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|Publisher:||University of Texas Press|
|Product dimensions:||5.80(w) x 8.90(h) x 0.90(d)|
About the Author
Table of ContentsPrefaceAcknowledgmentsIntroductionChapter 1. Conditions of Possibility: The Disney Studios, Postwar "Thermidor," and the Ambivalent Origins of Song of the SouthChapter 2. "Put Down the Mint Julep, Mr. Disney": Postwar Racial Consciousness and Disney's Critical Legacy in the 1946 Reception of Song of the SouthChapter 3. "Our Most Requested Movie": Media Convergence, Black Ambivalence, and the Reconstruction of Song of the SouthChapter 4. A Past That Never Existed: Coonskin, Post-racial Whiteness, and Rewriting History in the Era of ReaganismChapter 5. On Tar Babies and Honey Pots: Splash Mountain, "Zip-a-Dee-Doo-Dah," and the Transmedia Dissipation of Song of the SouthChapter 6. Reassuring Convergence: New Media, Nostalgia, and the Internet Fandom of Song of the SouthConclusionAppendix. Timeline for Song of the South and Its ParatextsNotesSelected BibliographyIndex
What People are Saying About This
This book is extremely smart, painstakingly researched, and it ties together many concepts and issues that too rarely find themselves in the same book. Sperb is a gifted writer, who holds his reader's attention with skill, and he provides a fantastic piece of work here, one that will serve multiple publics and that fills in important historical territory while also advancing discussions on race, convergence, Disney, film reception, textuality, and remediation. This is really quite a spectacular achievement.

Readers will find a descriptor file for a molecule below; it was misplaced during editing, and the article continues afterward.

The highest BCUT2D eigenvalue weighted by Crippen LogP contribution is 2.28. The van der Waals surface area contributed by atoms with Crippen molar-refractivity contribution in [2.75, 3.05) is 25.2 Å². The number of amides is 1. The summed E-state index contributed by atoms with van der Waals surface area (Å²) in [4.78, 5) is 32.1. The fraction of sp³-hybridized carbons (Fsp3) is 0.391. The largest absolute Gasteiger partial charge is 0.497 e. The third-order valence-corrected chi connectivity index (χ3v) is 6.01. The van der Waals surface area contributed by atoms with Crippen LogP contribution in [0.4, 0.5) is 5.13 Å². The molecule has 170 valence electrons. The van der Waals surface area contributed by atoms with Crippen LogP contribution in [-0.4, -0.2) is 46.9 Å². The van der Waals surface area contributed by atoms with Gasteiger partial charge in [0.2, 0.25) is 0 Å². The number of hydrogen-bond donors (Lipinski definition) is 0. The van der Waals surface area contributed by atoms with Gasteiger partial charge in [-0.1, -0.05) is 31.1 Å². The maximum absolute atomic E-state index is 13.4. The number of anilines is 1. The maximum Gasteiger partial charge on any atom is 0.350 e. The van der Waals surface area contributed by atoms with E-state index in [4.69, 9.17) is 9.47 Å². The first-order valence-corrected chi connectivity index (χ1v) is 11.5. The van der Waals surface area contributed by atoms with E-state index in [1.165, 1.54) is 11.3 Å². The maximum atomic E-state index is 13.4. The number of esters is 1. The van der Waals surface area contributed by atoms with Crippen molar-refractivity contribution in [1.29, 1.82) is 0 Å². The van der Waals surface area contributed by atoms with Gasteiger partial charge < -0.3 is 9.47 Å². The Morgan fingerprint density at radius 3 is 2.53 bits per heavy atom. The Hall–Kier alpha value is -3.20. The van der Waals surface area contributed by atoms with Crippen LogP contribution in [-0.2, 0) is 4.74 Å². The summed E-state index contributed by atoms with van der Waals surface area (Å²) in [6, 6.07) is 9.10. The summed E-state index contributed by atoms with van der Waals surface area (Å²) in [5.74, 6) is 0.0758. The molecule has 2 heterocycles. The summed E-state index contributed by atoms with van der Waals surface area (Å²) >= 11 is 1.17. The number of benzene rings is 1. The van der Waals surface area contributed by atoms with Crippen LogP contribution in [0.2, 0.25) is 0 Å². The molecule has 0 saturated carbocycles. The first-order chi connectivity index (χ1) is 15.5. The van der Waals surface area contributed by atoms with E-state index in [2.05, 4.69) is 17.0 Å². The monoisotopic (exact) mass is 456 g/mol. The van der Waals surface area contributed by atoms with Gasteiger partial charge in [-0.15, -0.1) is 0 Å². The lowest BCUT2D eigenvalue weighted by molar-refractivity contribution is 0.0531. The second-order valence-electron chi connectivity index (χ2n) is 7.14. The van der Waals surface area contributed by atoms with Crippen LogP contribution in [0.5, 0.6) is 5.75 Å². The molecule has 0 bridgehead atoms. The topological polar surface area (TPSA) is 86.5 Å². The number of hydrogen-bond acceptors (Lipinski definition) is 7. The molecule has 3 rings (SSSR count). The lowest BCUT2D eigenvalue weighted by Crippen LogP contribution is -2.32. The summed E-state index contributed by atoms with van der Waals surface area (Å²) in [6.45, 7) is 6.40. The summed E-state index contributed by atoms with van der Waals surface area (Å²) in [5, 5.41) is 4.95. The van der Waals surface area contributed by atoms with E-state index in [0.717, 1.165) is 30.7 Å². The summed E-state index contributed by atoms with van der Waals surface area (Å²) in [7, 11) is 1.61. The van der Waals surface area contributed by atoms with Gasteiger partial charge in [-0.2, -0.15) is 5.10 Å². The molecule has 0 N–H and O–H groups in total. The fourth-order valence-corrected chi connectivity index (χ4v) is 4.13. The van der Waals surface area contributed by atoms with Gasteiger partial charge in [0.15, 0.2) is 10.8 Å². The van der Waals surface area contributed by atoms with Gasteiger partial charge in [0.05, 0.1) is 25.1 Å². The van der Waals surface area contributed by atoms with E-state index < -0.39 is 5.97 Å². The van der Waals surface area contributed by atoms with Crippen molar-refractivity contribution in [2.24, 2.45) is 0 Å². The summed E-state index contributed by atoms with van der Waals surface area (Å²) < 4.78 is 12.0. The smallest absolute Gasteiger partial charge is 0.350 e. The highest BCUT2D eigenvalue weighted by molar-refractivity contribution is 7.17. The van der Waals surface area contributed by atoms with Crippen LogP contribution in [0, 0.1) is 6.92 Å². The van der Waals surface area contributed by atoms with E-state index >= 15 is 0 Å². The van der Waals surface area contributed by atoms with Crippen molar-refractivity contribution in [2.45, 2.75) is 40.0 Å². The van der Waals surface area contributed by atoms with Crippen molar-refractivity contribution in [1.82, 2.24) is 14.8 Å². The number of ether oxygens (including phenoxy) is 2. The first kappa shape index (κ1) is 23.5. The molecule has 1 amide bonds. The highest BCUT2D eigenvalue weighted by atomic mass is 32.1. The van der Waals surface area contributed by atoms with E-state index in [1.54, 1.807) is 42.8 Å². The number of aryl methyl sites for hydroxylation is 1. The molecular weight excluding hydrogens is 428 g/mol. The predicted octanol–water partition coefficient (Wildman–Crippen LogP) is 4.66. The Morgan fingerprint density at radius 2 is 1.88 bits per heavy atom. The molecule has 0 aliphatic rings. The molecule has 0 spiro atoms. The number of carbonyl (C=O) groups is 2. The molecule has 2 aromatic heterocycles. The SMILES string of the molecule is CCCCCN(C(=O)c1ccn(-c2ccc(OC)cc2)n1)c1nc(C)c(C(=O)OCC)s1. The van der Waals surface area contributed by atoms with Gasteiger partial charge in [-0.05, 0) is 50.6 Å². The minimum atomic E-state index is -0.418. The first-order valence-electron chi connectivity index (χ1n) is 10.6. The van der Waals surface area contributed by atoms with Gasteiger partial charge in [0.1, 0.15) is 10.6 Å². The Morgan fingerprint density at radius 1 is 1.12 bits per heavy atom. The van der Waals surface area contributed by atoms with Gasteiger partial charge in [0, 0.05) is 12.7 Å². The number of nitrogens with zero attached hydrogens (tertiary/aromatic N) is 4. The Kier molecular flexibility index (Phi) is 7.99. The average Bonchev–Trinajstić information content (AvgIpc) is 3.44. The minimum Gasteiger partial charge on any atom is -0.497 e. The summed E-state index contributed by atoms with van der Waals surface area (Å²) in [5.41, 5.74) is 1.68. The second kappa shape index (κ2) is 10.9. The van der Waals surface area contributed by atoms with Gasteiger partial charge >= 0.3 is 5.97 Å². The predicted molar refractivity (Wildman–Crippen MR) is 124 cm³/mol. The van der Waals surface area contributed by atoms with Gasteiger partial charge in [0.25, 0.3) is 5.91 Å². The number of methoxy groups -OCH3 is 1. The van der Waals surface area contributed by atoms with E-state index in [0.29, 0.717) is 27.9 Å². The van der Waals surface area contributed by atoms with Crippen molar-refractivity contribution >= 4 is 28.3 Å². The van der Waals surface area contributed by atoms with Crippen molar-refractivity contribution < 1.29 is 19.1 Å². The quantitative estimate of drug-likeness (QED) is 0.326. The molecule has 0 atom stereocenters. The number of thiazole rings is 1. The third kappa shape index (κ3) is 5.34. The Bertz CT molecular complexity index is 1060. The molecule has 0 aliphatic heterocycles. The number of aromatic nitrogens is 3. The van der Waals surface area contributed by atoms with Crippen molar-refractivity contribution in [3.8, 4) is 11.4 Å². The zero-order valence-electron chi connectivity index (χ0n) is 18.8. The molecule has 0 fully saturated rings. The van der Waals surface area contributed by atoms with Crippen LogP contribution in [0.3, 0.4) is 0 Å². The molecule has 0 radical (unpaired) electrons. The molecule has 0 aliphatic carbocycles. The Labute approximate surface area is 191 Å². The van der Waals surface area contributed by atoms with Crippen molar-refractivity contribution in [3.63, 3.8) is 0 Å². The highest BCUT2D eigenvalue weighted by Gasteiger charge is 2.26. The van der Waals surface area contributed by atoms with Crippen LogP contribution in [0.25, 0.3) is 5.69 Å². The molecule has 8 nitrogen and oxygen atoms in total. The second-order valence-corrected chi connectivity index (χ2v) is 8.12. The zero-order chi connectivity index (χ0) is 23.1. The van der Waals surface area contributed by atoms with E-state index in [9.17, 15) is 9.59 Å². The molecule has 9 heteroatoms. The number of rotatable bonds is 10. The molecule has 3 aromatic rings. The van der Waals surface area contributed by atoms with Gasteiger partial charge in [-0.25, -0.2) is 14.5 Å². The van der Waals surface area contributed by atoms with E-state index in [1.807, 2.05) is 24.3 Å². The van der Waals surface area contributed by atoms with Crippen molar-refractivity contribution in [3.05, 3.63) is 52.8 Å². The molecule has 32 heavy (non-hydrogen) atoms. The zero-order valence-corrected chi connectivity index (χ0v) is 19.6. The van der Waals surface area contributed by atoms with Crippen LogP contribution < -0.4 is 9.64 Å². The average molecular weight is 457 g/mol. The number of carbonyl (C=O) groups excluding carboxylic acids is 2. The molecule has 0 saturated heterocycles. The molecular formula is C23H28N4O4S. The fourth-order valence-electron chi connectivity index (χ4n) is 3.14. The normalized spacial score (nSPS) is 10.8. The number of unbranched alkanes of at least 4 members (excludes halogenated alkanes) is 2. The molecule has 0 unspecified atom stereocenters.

Jonathan Gray, Professor of Media and Cultural Studies, University of Wisconsin-Madison, and author of Show Sold Separately: Promos, Spoilers, and Other Media Paratexts
Disney's Most Notorious Film is a tremendously interesting, timely, provocative, and useful project. It is unique in studying reception and fandom through focus on a single, though also importantly dispersed and plural, text of nearly seventy years' duration and circulation. On its own, Song of the South is a film demanding more analysis than it has received, and Sperb has given it the attention it deserves precisely by focusing on what's most intriguing about it: Its controversial aspects, its unique place in the Disney canon and marketing work, its fans, and the ways its pleasure and affect connect with changing American ideas about race. Perhaps the most important finding of this book is that fan activity--which in contemporary scholarship is most often celebrated for creating new knowledge and engaged producer-consumers--is very complex as it unfolds over time, and that it can have undesirable outcomes.
Arthur Knight, Associate Professor of American Studies and English, The College of William and Mary, author of Disintegrating the Musical: African American Performance and American Musical Film and coeditor of Soundtrack Available: Film and Pop Music